Psychological Self-Help

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Challenge defeatist attitudes; let your body and mind work
automatically without constant criticism and coaching; get into the
Seeing ourselves as helpless or as bungling has dramatic effects--
we perform poorly, we stop trying, and we get depressed (Seligman,
1975). Some people respond to an actual failure by "falling apart;"
others try harder. What determines the difference? One simple factor
is how the performer explains the failure: if you say, "It's my fault, I
can't do it," you do more poorly next time and give up. If you say, "I
need to try harder, maybe I can do it," you'll do better after failure.
The really good news is that people can learn to interpret failure as a
sign they need to work harder (not a lack of ability), can draw from
their experience to learn a better approach, and can develop their own
self-instructions to achieve success (Diener & Dweck, 1978). 
A related idea is that a restful, noncritical state of mind is the most
efficient. Thus, teachers try to relax students and coaches try to calm
players. Gallwey (1974) in The Inner Game of Tennis describes how
we have two identities: one is playing tennis (or whatever we are
doing), the other is telling ourselves how to do it! It certainly seems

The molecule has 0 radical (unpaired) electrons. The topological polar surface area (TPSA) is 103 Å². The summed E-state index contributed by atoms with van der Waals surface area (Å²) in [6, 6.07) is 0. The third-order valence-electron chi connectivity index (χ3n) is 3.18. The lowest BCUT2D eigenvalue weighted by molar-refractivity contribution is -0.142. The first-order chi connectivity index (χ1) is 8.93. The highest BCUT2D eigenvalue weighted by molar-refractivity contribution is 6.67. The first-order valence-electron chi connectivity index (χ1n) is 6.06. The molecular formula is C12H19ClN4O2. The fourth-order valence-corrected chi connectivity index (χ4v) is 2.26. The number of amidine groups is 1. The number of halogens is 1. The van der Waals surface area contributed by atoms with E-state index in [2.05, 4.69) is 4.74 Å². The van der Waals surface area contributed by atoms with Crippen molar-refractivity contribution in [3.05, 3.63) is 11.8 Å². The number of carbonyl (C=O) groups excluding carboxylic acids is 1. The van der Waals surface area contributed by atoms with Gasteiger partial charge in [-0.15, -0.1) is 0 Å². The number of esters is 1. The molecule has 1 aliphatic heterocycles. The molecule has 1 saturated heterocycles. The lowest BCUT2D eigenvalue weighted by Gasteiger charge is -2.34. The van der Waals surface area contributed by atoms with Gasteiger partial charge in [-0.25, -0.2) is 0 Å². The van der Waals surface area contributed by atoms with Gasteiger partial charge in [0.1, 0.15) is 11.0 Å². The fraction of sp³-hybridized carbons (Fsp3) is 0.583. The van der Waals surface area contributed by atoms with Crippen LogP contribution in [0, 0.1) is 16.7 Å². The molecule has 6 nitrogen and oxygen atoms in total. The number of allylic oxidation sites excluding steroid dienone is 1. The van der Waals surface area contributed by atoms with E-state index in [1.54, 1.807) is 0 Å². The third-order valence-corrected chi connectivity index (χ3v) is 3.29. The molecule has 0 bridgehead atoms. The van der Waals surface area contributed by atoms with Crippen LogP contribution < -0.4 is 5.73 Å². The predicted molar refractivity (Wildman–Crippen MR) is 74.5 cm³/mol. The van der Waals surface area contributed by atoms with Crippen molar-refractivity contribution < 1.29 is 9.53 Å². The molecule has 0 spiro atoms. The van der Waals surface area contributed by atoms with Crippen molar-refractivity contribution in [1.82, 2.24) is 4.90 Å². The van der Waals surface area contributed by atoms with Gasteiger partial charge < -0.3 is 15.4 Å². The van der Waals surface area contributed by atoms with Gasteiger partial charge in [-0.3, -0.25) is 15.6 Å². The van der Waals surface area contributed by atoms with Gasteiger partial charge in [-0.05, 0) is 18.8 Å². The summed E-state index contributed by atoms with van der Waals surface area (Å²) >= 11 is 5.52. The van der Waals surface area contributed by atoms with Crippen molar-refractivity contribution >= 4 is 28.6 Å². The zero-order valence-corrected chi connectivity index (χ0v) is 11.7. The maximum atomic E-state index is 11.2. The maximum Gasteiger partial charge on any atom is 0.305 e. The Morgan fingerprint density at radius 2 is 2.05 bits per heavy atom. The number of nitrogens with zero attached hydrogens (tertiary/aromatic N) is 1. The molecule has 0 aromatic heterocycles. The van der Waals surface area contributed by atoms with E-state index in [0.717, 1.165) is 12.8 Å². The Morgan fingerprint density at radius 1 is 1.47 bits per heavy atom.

that way. The goal of this method is to quiet the critical coach that
confuses things with a stream of instructions and upsets things with
accusations, doubts and fears. 
Gallwey's concept of performing uncritically is close to
Csikszentmihalyi's (1990) notion of "flow." Sometimes you "get in the
groove" and everything goes just right. You are calm and
concentrating intensely on the task; things just click and you are really
enjoying doing a super job. When this happens you are totally
absorbed in the work. That's flow. 
This method is not concerned with all aspects of low self-regard
(see chapters 6 and 14) but rather (1) with detecting the barriers that
keep you from trying and doing your best, (2) with reducing the inner
voices of criticism and helplessness that disrupt your efforts, and (3)
with finding ways to reach your maximum efficiency. 
To recognize a lack of confidence and do something about it. 
To reduce the inner critic so one can do one's best. 
To achieve maximum efficiency and interest in a task. 
STEP ONE: Become aware of self-doubts.
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